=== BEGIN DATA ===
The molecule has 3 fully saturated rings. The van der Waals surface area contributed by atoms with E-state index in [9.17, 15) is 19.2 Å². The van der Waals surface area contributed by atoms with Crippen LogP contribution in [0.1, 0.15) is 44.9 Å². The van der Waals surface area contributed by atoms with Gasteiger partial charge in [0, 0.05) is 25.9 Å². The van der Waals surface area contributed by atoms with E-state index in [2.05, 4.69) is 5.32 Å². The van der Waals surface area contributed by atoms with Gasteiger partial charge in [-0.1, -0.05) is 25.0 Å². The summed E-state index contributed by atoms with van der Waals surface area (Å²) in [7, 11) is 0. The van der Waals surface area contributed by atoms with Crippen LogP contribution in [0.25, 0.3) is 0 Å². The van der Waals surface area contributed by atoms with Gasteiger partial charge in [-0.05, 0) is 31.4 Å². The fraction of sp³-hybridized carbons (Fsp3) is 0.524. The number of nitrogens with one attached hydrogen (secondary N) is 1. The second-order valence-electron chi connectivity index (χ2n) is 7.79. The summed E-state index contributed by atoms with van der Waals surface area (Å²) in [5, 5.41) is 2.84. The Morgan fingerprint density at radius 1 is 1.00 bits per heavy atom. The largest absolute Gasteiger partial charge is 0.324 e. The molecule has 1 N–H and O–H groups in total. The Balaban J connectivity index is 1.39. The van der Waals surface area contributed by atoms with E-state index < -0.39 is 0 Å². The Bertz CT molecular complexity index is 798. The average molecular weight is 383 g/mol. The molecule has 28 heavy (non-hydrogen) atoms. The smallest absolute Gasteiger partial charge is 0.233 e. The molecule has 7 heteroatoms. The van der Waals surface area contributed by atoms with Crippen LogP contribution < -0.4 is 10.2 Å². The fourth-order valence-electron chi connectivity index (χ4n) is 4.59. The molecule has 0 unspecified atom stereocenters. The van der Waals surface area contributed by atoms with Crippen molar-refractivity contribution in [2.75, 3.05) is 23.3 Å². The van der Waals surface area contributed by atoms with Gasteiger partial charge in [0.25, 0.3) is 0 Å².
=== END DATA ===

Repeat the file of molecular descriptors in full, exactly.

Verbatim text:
The molecule has 3 fully saturated rings. The van der Waals surface area contributed by atoms with E-state index in [9.17, 15) is 19.2 Å². The van der Waals surface area contributed by atoms with Crippen LogP contribution in [0.1, 0.15) is 44.9 Å². The van der Waals surface area contributed by atoms with Gasteiger partial charge in [0, 0.05) is 25.9 Å². The van der Waals surface area contributed by atoms with E-state index in [2.05, 4.69) is 5.32 Å². The van der Waals surface area contributed by atoms with Gasteiger partial charge in [-0.1, -0.05) is 25.0 Å². The summed E-state index contributed by atoms with van der Waals surface area (Å²) in [7, 11) is 0. The van der Waals surface area contributed by atoms with Crippen LogP contribution in [0.25, 0.3) is 0 Å². The van der Waals surface area contributed by atoms with Gasteiger partial charge in [-0.05, 0) is 31.4 Å². The fraction of sp³-hybridized carbons (Fsp3) is 0.524. The number of nitrogens with one attached hydrogen (secondary N) is 1. The second-order valence-electron chi connectivity index (χ2n) is 7.79. The summed E-state index contributed by atoms with van der Waals surface area (Å²) in [5, 5.41) is 2.84. The Morgan fingerprint density at radius 1 is 1.00 bits per heavy atom. The largest absolute Gasteiger partial charge is 0.324 e. The molecule has 1 N–H and O–H groups in total. The Balaban J connectivity index is 1.39. The van der Waals surface area contributed by atoms with E-state index < -0.39 is 0 Å². The Bertz CT molecular complexity index is 798. The average molecular weight is 383 g/mol. The molecule has 28 heavy (non-hydrogen) atoms. The smallest absolute Gasteiger partial charge is 0.233 e. The molecule has 7 heteroatoms. The van der Waals surface area contributed by atoms with Crippen LogP contribution < -0.4 is 10.2 Å². The fourth-order valence-electron chi connectivity index (χ4n) is 4.59. The molecule has 0 unspecified atom stereocenters. The van der Waals surface area contributed by atoms with Crippen molar-refractivity contribution in [2.75, 3.05) is 23.3 Å². The van der Waals surface area contributed by atoms with Gasteiger partial charge in [0.25, 0.3) is 0 Å².